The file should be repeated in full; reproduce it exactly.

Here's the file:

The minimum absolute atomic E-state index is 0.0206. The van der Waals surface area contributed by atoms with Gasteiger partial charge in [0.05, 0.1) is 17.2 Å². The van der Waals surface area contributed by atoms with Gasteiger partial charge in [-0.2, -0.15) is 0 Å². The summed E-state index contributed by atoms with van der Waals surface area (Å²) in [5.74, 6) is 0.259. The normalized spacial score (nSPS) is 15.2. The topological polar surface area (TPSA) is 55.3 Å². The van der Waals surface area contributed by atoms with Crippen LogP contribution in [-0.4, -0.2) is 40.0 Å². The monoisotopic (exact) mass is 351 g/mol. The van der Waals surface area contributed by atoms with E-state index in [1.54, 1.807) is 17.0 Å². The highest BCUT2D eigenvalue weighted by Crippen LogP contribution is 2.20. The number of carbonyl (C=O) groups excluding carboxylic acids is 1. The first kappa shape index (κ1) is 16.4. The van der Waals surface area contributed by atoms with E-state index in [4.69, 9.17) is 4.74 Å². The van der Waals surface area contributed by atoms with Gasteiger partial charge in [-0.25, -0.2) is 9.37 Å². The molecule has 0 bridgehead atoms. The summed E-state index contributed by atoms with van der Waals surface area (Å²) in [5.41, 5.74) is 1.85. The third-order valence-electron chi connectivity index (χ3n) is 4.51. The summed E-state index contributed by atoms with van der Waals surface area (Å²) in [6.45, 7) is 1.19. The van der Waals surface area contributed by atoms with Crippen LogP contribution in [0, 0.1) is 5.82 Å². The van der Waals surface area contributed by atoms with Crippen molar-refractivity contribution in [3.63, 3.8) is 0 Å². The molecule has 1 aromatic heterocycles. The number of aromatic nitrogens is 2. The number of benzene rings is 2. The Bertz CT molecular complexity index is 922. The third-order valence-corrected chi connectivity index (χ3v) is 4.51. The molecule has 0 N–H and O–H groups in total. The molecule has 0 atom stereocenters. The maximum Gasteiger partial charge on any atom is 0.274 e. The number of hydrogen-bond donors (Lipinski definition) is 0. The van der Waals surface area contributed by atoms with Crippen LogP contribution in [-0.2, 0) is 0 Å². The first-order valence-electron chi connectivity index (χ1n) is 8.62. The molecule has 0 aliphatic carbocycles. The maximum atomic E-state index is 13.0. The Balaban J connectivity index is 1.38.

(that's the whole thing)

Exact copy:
The minimum absolute atomic E-state index is 0.0206. The van der Waals surface area contributed by atoms with Gasteiger partial charge in [0.05, 0.1) is 17.2 Å². The van der Waals surface area contributed by atoms with Gasteiger partial charge in [-0.2, -0.15) is 0 Å². The summed E-state index contributed by atoms with van der Waals surface area (Å²) in [5.74, 6) is 0.259. The normalized spacial score (nSPS) is 15.2. The topological polar surface area (TPSA) is 55.3 Å². The van der Waals surface area contributed by atoms with Crippen LogP contribution in [-0.4, -0.2) is 40.0 Å². The monoisotopic (exact) mass is 351 g/mol. The van der Waals surface area contributed by atoms with E-state index in [1.54, 1.807) is 17.0 Å². The highest BCUT2D eigenvalue weighted by Crippen LogP contribution is 2.20. The number of carbonyl (C=O) groups excluding carboxylic acids is 1. The first kappa shape index (κ1) is 16.4. The van der Waals surface area contributed by atoms with E-state index in [4.69, 9.17) is 4.74 Å². The van der Waals surface area contributed by atoms with Gasteiger partial charge in [-0.25, -0.2) is 9.37 Å². The molecule has 0 bridgehead atoms. The summed E-state index contributed by atoms with van der Waals surface area (Å²) in [5.41, 5.74) is 1.85. The third-order valence-electron chi connectivity index (χ3n) is 4.51. The summed E-state index contributed by atoms with van der Waals surface area (Å²) in [6.45, 7) is 1.19. The van der Waals surface area contributed by atoms with Crippen LogP contribution in [0, 0.1) is 5.82 Å². The van der Waals surface area contributed by atoms with Crippen molar-refractivity contribution in [3.63, 3.8) is 0 Å². The molecule has 1 aromatic heterocycles. The number of aromatic nitrogens is 2. The number of benzene rings is 2. The Bertz CT molecular complexity index is 922. The third-order valence-corrected chi connectivity index (χ3v) is 4.51. The molecule has 0 N–H and O–H groups in total. The molecule has 0 atom stereocenters. The maximum Gasteiger partial charge on any atom is 0.274 e. The number of hydrogen-bond donors (Lipinski definition) is 0. The van der Waals surface area contributed by atoms with Crippen LogP contribution in [-0.2, 0) is 0 Å². The first-order valence-electron chi connectivity index (χ1n) is 8.62. The molecule has 0 aliphatic carbocycles. The maximum atomic E-state index is 13.0. The Balaban J connectivity index is 1.38.